Wells Fargo plans to sell its asset-management business to two private-equity firms — GTCR LLC and Reverence Capital Partners — for $2.1 billion, according to a statement Tuesday. The unit has $603 billion of assets under management and employs more than 450 people, the bank said.
"This transaction reflects Wells Fargo's strategy to focus on businesses that serve our core consumer and corporate clients, and will allow us to focus even more on growing our wealth and brokerage businesses," Barry Sommers, CEO of Wells Fargo's wealth and investment-management division, said in the statement.
The bank for months has weighed offloading several potentially non-core business units to save costs. Wells Fargo in December agreed to sell its student-loan portfolio worth $10 billion to a group including Apollo Global Management and Blackstone. The bank in October was reportedly considering selling its corporate-trust unit in a deal that could net the bank more than $1 billion.
However, Wells chose to keep its private-label credit card unit, Bloomberg reported this month. The bank had earlier reached out to potential buyers to offload its store-branded card and point-of-sale financing business, the wire service reported in November.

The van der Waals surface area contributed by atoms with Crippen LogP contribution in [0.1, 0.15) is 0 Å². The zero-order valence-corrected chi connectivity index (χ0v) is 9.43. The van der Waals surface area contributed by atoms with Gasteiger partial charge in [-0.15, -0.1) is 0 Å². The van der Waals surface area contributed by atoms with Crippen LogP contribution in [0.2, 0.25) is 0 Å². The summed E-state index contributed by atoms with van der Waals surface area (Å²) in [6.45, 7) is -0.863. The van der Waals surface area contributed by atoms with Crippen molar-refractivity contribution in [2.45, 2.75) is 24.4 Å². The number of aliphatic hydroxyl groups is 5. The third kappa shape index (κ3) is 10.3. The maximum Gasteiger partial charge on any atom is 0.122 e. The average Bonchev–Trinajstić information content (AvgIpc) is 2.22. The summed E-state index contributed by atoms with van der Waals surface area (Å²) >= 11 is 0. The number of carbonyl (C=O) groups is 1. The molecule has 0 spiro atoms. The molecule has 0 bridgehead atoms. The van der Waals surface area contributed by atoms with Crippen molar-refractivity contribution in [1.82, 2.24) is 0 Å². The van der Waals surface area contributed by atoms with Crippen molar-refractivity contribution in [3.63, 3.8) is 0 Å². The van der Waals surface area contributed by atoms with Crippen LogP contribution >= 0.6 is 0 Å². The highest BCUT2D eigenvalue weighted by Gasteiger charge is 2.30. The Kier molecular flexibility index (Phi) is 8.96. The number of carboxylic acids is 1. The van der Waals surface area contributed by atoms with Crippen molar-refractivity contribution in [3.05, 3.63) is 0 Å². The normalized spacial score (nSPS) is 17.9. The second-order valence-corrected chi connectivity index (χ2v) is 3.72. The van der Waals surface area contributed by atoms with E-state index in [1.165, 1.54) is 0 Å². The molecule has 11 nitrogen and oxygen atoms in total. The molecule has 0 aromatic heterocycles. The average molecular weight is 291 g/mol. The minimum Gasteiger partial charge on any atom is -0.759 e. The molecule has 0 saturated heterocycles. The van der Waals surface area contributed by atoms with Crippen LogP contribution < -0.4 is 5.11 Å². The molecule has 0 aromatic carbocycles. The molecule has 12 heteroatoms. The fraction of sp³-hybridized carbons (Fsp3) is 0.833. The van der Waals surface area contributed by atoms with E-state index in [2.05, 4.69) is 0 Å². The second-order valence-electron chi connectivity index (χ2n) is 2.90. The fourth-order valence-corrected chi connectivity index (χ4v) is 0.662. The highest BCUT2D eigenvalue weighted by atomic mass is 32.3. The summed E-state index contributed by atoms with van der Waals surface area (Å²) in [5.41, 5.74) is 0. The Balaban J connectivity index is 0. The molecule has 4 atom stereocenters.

Wells Fargo will keep a 9.9% equity interest in the spun-off asset-management operation after the deal closes. That's expected in the second half of this year.
Nico Marais, who has led Wells Fargo Asset Management since 2019, will continue to oversee the business, Tuesday's statement said.
Wells Fargo "decided to focus on wealth," Marais told Bloomberg on Tuesday.
"It’s just important that if asset management is of lesser importance to them, it’s not a key strategic initiative, it is certainly much better for us to be independent," he said. “Being independent means we are agile, we can innovate, we can move rapidly, we have our own brand, we’re not affected by external brand issues, and we have capital."